7. Cracked Chimney
Chimneys are vulnerable to cracking. The cause of cracking can be from failed flashing or holes in the chimney roof, especially during harsh weather.
In most cases, lousy flashing is the culprit.
Two types of flashing are used for roofing around a chimney: a step flashing and counter flashing. The step, also known as base flashing, is expertly woven into the roofing material to protect the seams between the roof and the chimney.
Counter flashing, on the other hand, is usually placed over the step flashing parallel to the chimney. When you have a metal roof, the chimney flashing can be one of the toughest parts of roofing. Unfortunately, not all roofing companies have the experience or know-how to flash in chimneys properly.
If your roof leak results from chimney flashing problems, seek the services of a professional experienced in flashing metal roof chimneys.
8. Dirty and Unmaintained Gutter
Trees beside your house can have a lot of benefits. For one, they provide better air circulation and shade from sunlight.
But trees may not be beneficial to your roof.
Leaves, fruits, and tree trunks may fall into your roof and eventually fall into your gutter. These debris may clog your gutter, causing water to overflow and leak into your house.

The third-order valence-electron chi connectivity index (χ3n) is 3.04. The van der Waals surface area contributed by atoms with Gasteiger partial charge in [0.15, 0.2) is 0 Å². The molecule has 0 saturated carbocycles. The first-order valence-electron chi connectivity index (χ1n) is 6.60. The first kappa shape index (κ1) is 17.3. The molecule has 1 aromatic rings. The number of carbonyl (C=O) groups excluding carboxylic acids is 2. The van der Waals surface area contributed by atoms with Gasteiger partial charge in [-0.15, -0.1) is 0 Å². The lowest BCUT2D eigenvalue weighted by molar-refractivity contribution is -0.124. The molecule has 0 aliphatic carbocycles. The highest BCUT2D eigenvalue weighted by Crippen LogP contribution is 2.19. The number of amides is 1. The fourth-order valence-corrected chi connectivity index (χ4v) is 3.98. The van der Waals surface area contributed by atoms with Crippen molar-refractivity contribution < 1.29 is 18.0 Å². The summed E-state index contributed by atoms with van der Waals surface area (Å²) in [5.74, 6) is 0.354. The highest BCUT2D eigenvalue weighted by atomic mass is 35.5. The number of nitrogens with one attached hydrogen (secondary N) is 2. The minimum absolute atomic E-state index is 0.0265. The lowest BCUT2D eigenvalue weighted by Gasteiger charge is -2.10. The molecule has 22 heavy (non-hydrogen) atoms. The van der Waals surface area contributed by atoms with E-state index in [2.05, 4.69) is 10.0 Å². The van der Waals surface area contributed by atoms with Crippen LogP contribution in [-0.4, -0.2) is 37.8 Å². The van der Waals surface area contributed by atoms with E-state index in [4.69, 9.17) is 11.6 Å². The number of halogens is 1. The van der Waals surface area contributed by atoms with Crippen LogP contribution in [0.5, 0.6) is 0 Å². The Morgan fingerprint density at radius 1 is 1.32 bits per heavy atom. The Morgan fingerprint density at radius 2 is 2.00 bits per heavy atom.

Not only that, leaves and trunks may cause the gutters to rusk quickly. And with time, as the rust worsens, you’ll have no option but to replace the gutters if you wish to have peaceful days during the rainy season.
9. Mechanical Wear and Tear
Rain, wind, and heat from the sun can cause mechanical wear and tear on metal roofs.
Over time, the roof flashings become loose and develop gaps that rainwater may sip into, causing roof leaks. Once these areas begin to let water in, rust may also develop, worsening the roof leaks over time. Routine roof maintenance can help spot roof vulnerabilities that may lead to leakage.
10. Seams and Overlaps
Watch out for seams and areas where panels overlap on your metal roof. It’s critical for these joints to be tightly sealed when your roof is first installed.
Seams where two metal sheets overlap often leak because of a process called capillary draw. Capillary draw happens when water travels uphill between two closely connected pieces of metals. The problem can be fixed using a sealant or butyl tape.
Hire a Professional Roofer You Can Trust
A leaking metal roof can be troublesome.
It can cost you a lot of money in structural damages and repairs. Worst of all, the mold and dampness can seriously impact your respiratory health.
Having a roofing contractor to check on and repair your roof is critical. If you’re dealing with a leaking metal roof, contact a trusted roofing contractor in Denver. We offer free residential inspection and consultation to help you determine your next step. We also provide repair services, such as seam and fastener replacements to restore your metal roof to its former glory.
Contact us today for a free consultation.